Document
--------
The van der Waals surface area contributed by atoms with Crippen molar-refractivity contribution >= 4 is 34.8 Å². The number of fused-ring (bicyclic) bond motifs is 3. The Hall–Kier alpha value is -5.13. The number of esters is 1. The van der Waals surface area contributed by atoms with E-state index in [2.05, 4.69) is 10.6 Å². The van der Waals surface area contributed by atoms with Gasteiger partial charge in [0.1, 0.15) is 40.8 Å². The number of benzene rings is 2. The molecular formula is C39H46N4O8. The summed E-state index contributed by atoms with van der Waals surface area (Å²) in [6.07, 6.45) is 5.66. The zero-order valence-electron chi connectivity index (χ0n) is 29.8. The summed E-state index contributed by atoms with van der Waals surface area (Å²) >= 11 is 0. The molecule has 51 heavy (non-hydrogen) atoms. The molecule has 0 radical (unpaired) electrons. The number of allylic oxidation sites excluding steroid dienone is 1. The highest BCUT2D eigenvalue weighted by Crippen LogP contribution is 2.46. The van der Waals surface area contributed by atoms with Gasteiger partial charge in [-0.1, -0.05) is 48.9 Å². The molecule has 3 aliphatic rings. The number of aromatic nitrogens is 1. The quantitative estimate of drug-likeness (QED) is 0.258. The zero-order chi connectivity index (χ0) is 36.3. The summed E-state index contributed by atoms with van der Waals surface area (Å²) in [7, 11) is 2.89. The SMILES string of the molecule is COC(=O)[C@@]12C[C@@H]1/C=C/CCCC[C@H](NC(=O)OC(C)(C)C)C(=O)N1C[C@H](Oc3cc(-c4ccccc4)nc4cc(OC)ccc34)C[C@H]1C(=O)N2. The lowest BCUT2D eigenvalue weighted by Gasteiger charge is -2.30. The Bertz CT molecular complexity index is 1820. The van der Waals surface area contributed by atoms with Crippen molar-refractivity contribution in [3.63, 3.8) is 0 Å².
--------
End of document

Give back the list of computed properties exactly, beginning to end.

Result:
The van der Waals surface area contributed by atoms with Crippen molar-refractivity contribution >= 4 is 34.8 Å². The number of fused-ring (bicyclic) bond motifs is 3. The Hall–Kier alpha value is -5.13. The number of esters is 1. The van der Waals surface area contributed by atoms with E-state index in [2.05, 4.69) is 10.6 Å². The van der Waals surface area contributed by atoms with Gasteiger partial charge in [0.1, 0.15) is 40.8 Å². The number of benzene rings is 2. The molecular formula is C39H46N4O8. The summed E-state index contributed by atoms with van der Waals surface area (Å²) in [6.07, 6.45) is 5.66. The zero-order valence-electron chi connectivity index (χ0n) is 29.8. The summed E-state index contributed by atoms with van der Waals surface area (Å²) >= 11 is 0. The molecule has 51 heavy (non-hydrogen) atoms. The molecule has 0 radical (unpaired) electrons. The number of allylic oxidation sites excluding steroid dienone is 1. The highest BCUT2D eigenvalue weighted by Crippen LogP contribution is 2.46. The van der Waals surface area contributed by atoms with Gasteiger partial charge in [-0.1, -0.05) is 48.9 Å². The molecule has 3 aliphatic rings. The number of aromatic nitrogens is 1. The quantitative estimate of drug-likeness (QED) is 0.258. The zero-order chi connectivity index (χ0) is 36.3. The summed E-state index contributed by atoms with van der Waals surface area (Å²) in [7, 11) is 2.89. The SMILES string of the molecule is COC(=O)[C@@]12C[C@@H]1/C=C/CCCC[C@H](NC(=O)OC(C)(C)C)C(=O)N1C[C@H](Oc3cc(-c4ccccc4)nc4cc(OC)ccc34)C[C@H]1C(=O)N2. The lowest BCUT2D eigenvalue weighted by Gasteiger charge is -2.30. The Bertz CT molecular complexity index is 1820. The van der Waals surface area contributed by atoms with Crippen molar-refractivity contribution in [3.63, 3.8) is 0 Å².